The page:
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HomeFarming NewsPhotos: Agent seeking €28m for 1,950ac estate with over €200k non-farming income
Catherina Cunnane
Catherina Cunnane
Catherina Cunnane hails from a sixth-generation drystock and specialised pedigree suckler enterprise in Co. Mayo. She currently holds the positions of editor and general manager at That's Farming, having joined the firm during its start-up phase in 2015.
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Photos: Agent seeking €28m for 1,950ac estate with over €200k non-farming income

A 1,953.44-acre (or 790.53ha) estate with a guide price of £24,250,000 (approximately €28,910,817) has hit the market in Norfolk in the UK.

Savills is handling the sale of Gawdy Hall Estate, the former site of Gawdy Hall, which is has a mature parkland and ancient woodland.

According to the agents, this is a “significant” farming estate, which includes an “extensive” residential portfolio and the potential for creating a new principal house in historic parkland.

The estate has 15 residential properties and a non-farming income of £174,376 per annum.

Estate for sale 

At the heart of the estate is the site of the former Gawdy Hall, which was demolished in 1939.

However, the landscaped parkland, serpentine lake and ancillary buildings, including the entrance building to the hall, coach house and walled kitchen garden, remain.

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According to the property firm, the current owners operate a “highly productive and well-equipped farming” unit whilst “maintaining its estate feel”.

“Sweeping” entrance drives, ancient woodland and “well-maintained” parkland and grounds enhance its appeal.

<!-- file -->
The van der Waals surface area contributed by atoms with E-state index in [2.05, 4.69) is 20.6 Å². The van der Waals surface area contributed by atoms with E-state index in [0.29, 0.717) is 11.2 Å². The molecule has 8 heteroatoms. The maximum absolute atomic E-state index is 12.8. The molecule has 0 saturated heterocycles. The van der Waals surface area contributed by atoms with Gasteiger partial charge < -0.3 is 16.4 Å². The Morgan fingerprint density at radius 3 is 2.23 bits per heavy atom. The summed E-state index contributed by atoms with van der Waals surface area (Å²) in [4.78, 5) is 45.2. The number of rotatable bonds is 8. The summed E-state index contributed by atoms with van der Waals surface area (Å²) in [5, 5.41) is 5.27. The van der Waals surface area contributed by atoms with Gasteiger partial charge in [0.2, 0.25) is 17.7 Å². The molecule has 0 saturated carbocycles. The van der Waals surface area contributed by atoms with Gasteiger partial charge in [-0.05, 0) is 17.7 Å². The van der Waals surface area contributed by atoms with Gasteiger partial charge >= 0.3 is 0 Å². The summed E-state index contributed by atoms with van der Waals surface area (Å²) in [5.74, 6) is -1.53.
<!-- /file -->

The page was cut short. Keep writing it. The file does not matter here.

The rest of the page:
The estate consists of “productive” arable land extending to 1,510.65-acres. It has “extensive” grain storage facilities and ancient woodland extending to 78.53-acres (31.78 hectares).

The 116.72-acres (47.236 hectares) of parkland lie at the estate’s centre along with “significant areas” of ancient woodland. This includes Gawdy Hall Big Wood, classified as a Site of Scientific Interest (SSSI).

Gate Lodges lie at the two principal entrances to the estate with the drives approaching, from the east and south, the site of the former hall through the parkland and Gawdy Big Wood, respectively.

Nearby to the site of the former hall, is the existing 1939-built Gawdy Hall. Besides, the owners converted Coach House several years ago into two residential properties: stable block and stable cottage.

Lodge Farmhouse is what the agent described as “an attractive and substantial” brick farmhouse. It is at the southern end of the estate on mature grounds.

Image: Savills

Traditional buildings

In addition, there is a range of traditional buildings, a recording studio, an estate office and a separate 3-bed bungalow.

The other properties within the residential portfolio are across the estate. According to the agents, the current owners have “proactively managed and improved” these where necessary over the years.

Furthermore, the estate benefits from extensive modern traditional farm buildings at Grange Farm, including 4,500 tonnes of grain storage.

The land has been “extremely well farmed” and “extensively” under drained where necessary.

In addition, there are two active poultry units on the estate. These are let along with a poultry site to the north of Gawdy Hall, which is no longer in use.

In terms of future uses, the selling agents suggest that the landscape’s nature and extensive ancient woodland have historically supported a shoot, which no longer runs but “could easily do so”.

As well as potentially supporting a shoot, they suggested that the woodland areas “significantly enhance” the estate’s amenity appeal.

Image: Savills


In the Waveney Valley, the Gawdy Hall Estate is a “very special” place that has been in the same family ownership since 1938.

The estate is to the north of the market town of Harleston. It has several shops, services, public houses and a hotel.

The larger market town of Diss, approximately 12 miles to the west, includes a mainline rail link to Norwich, Ipswich and London.

The journey time from Diss to Norwich is from 17 minutes, Ipswich from 22 minutes and London Liverpool Street from 1 hour 36 minutes.

To the south of the estate is the A143. This provides access to the A14 at Bury St Edmunds to the west and to the coast at Great Yarmouth to the east. Norwich is “within easy reach”, around a 30-minute drive to the north.

Image: Savills

Other properties for sale:

Over 36-acres of ‘good quality’ land with ‘no waste’ hits the market

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